Impact of Visa Delays and 221(g) Denials on Family Members03 Jun 2011
As many people face delays and denials of their nonimmigrant visa requests at U.S. consulates and embassies abroad, questions arise as to the status of dependent family members who are in the United States. It is important, therefore, to remind MurthyDotCom and MurthyBulletin readers of the guidance provided by the U.S. Citizenship and Immigration Services (USCIS) in 2006 regarding “parking” dependent family members.
Background: Visa Delays and Denials
There are rampant problems with H1B visa applications at U.S. consulates and embassies, as some readers have experienced first hand. These problems are primarily connected to IT professionals, working in the consulting company context. Most of the inquiries we receive are from individuals who applied for visas in India, with 221(g) delays or denials. Our office has received calls regarding identical situations occurring elsewhere, as well.
As a result of these problems, many H1B workers are unable to return to the United States for extended periods of time. Some of these H1B workers left, while their spouses and, for some, minor children, remained in the U.S. in H-4 status. Thus, questions arise as to the status of the H-4 dependents if there is no H1B primary in the United States for extended periods.
Family Members Cannot be Parked in U.S.
The USCIS issued guidance pertaining to the spouses of intermittent H1B workers in 2006. The memo is discussed in our December 29, 2006 NewsBrief, Dependent Family for Intermittent Employees May be Limited.
The memo expressed the absence of USCIS approval of the practice referred to as “parking” family members in the United States. This occurs when a primary H1B spouse travels abroad extensively, leaving his/her family in the United States most of the time. The memo clarifies that routine work and personal travel are permitted while the dependent family members remain in the U.S. in dependent status, but that the purpose of the H-4 category is to provide for family unity.
H-4 and L-2 Dependents Can Stay for Reasonable Timeframe
As suggested in the December 2006 article cited above, it is best to use a common sense approach in the matter of parking dependent family members. It is reasonable for dependants to remain in the United States while the primary applicant undergoes standard visa processing procedures. However, if there are denials or extremely extended delays, it is best to fairly assess the risks of remaining in the U.S. as dependants.
In many cases, the primary spouse is outside the United States, waiting for a decision on the H1B visa application at the consulate. Often, the consulate has issued a 221(g) refusal of the H1B visa, but the refusal is not a final decision. This occurs when documents are requested via a 221(g) or when a case is under review for administrative processing. In such a situation, the U.S. employer continues to offer the position set forth in the H1B petition. In some cases, an employee is working remotely for the H1B employer while s/he waits. The H-4’s purpose in the U.S. in such a situation, is to await the return of the H1B spouse or parent.
While there is no specific guidance on this point, it would seem entirely appropriate, and consistent with the purpose of family unity, for the H-4 to wait in the United States for a reasonable amount of time, as required for the consulate to adjudicate the visa application.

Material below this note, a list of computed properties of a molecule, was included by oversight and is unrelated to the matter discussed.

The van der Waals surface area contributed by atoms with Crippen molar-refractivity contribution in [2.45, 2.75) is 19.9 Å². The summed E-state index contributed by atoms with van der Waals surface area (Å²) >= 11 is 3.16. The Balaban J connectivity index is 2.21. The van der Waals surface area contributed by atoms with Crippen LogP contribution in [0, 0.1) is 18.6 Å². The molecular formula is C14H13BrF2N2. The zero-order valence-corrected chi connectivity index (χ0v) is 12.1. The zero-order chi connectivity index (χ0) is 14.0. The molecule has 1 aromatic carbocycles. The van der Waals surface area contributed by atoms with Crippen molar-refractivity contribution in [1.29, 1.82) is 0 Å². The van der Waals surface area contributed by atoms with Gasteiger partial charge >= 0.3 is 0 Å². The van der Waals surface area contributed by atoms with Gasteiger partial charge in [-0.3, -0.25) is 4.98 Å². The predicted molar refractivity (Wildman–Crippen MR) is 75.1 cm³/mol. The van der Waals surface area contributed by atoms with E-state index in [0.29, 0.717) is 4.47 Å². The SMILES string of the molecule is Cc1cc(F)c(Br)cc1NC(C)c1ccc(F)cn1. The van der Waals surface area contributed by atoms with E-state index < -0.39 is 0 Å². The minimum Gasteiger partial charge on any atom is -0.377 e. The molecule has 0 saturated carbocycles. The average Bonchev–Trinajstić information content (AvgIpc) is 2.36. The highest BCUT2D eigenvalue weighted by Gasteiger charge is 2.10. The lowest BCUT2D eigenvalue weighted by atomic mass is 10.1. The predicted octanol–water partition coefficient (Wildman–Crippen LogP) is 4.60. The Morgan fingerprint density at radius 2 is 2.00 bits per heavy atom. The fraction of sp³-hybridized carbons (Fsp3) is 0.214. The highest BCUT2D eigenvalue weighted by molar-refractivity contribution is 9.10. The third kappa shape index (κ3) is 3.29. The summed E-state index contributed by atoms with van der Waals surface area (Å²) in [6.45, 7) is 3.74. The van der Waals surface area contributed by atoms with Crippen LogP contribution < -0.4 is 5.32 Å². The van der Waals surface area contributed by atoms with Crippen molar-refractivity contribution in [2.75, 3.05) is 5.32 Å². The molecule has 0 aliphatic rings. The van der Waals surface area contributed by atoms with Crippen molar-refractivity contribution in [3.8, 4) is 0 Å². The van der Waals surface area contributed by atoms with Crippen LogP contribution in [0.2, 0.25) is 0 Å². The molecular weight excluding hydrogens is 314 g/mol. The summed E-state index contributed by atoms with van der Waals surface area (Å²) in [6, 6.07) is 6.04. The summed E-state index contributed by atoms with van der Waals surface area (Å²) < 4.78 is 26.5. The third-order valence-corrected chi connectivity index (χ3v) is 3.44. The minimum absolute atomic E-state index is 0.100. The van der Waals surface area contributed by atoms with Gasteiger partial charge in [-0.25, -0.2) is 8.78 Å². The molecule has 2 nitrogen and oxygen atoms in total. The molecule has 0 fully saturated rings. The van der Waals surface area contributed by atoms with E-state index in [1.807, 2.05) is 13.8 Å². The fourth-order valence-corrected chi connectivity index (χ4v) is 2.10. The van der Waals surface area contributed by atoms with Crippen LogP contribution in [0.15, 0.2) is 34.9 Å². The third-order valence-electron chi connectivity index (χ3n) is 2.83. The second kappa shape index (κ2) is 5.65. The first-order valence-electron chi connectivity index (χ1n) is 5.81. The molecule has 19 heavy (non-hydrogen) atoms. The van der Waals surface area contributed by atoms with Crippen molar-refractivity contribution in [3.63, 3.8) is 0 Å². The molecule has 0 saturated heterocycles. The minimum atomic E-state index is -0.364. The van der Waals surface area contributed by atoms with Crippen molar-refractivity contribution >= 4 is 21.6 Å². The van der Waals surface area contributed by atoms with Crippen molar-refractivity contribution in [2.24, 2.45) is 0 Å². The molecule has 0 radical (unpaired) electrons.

Stay Permissible if Employer Seeks Reaffirmation of H1B
In other cases, the consulate has processed the visa application, and issued a 221(g) refusal, and indicated that the H1B petition will be returned to the USCIS with a request for revocation. This ends the visa application process at the consulate. However, the employer may choose to pursue the reaffirmation of the H1B petition approval. The presence of the dependent spouse in the U.S., during a time when the primary spouse is abroad again raises possible status questions. Arguably, the family unity purpose is still ongoing, if the job offer is still available, and the employer is working to bring the individual back to the United States.
There are many gray areas within the various factual situations that arise for H1Bs who are stuck abroad and H-4s who await their return. H-4 status is not company specific. It is based on being the spouse or child of an H1B principal. Thus, another situation that occurs is when the H1B primary is unable to obtain an H1B visa through company A, but pursues the H1B visa with company B, in order to return to the U.S. and rejoin her or his family. It may be difficult or impractical for the H-4 family members to leave the United States during what could be months of the H1B primary’s efforts to return to them and to work with the employer. This can be particularly true for families that include school-aged children.
Emerging Trend of H1B Visa Delays
The existence of H-4 family members in the United States for long periods of time without the H1B primary family member was fairly rare prior to the recent patterns of 221(g) visa refusals. As it becomes more common, H-4s should ask themselves whether their purpose for being in the United States is family unity or whether they may have crossed over into the impermissible situation of being “parked” in the United States. Is their presence no longer connected to the expectation of the H1B family member’s return to the U.S.?
Given the extended delays experienced by many at the consulate, the reasonable timeframes for H-4s waiting in the United States, arguably, may be quite long. Such H-4 family members need to be prepared, however, to make viable arguments if there are questions regarding valid legal status.
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